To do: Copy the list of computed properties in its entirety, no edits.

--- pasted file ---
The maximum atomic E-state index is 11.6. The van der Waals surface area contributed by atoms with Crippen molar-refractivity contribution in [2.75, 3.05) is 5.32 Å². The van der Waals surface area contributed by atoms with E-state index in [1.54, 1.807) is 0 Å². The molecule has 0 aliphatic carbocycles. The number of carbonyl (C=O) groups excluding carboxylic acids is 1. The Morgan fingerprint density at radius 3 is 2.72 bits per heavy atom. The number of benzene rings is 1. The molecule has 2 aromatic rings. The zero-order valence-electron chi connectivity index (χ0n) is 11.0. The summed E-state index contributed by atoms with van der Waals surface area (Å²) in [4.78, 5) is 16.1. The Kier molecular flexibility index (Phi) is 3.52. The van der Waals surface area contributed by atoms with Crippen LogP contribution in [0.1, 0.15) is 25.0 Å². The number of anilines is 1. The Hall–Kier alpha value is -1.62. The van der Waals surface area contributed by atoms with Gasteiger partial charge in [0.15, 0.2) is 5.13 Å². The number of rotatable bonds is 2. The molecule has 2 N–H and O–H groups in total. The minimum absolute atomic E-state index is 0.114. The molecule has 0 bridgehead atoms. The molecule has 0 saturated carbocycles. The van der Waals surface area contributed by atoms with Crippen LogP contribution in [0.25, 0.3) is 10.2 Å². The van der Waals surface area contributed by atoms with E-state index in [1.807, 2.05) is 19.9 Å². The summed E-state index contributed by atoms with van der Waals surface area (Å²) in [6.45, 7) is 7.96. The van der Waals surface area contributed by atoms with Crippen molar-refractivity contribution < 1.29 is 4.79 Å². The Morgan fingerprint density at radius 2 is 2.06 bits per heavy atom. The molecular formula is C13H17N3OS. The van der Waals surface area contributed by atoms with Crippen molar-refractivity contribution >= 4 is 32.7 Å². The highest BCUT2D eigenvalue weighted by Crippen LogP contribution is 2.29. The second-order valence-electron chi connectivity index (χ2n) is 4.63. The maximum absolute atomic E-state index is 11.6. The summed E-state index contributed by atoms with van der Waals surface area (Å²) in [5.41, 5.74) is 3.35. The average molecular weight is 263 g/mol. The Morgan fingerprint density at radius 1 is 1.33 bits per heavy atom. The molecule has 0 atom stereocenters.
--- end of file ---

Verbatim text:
The maximum atomic E-state index is 11.6. The van der Waals surface area contributed by atoms with Crippen molar-refractivity contribution in [2.75, 3.05) is 5.32 Å². The van der Waals surface area contributed by atoms with E-state index in [1.54, 1.807) is 0 Å². The molecule has 0 aliphatic carbocycles. The number of carbonyl (C=O) groups excluding carboxylic acids is 1. The Morgan fingerprint density at radius 3 is 2.72 bits per heavy atom. The number of benzene rings is 1. The molecule has 2 aromatic rings. The zero-order valence-electron chi connectivity index (χ0n) is 11.0. The summed E-state index contributed by atoms with van der Waals surface area (Å²) in [4.78, 5) is 16.1. The Kier molecular flexibility index (Phi) is 3.52. The van der Waals surface area contributed by atoms with Crippen LogP contribution in [0.1, 0.15) is 25.0 Å². The number of anilines is 1. The Hall–Kier alpha value is -1.62. The van der Waals surface area contributed by atoms with Gasteiger partial charge in [0.15, 0.2) is 5.13 Å². The number of rotatable bonds is 2. The molecule has 2 N–H and O–H groups in total. The minimum absolute atomic E-state index is 0.114. The molecule has 0 bridgehead atoms. The molecule has 0 saturated carbocycles. The van der Waals surface area contributed by atoms with Crippen LogP contribution in [0.25, 0.3) is 10.2 Å². The van der Waals surface area contributed by atoms with E-state index in [1.807, 2.05) is 19.9 Å². The summed E-state index contributed by atoms with van der Waals surface area (Å²) in [6.45, 7) is 7.96. The van der Waals surface area contributed by atoms with Crippen molar-refractivity contribution < 1.29 is 4.79 Å². The Morgan fingerprint density at radius 2 is 2.06 bits per heavy atom. The molecular formula is C13H17N3OS. The van der Waals surface area contributed by atoms with Crippen molar-refractivity contribution >= 4 is 32.7 Å². The highest BCUT2D eigenvalue weighted by Crippen LogP contribution is 2.29. The second-order valence-electron chi connectivity index (χ2n) is 4.63. The maximum absolute atomic E-state index is 11.6. The summed E-state index contributed by atoms with van der Waals surface area (Å²) in [5.41, 5.74) is 3.35. The average molecular weight is 263 g/mol. The Morgan fingerprint density at radius 1 is 1.33 bits per heavy atom. The molecule has 0 atom stereocenters.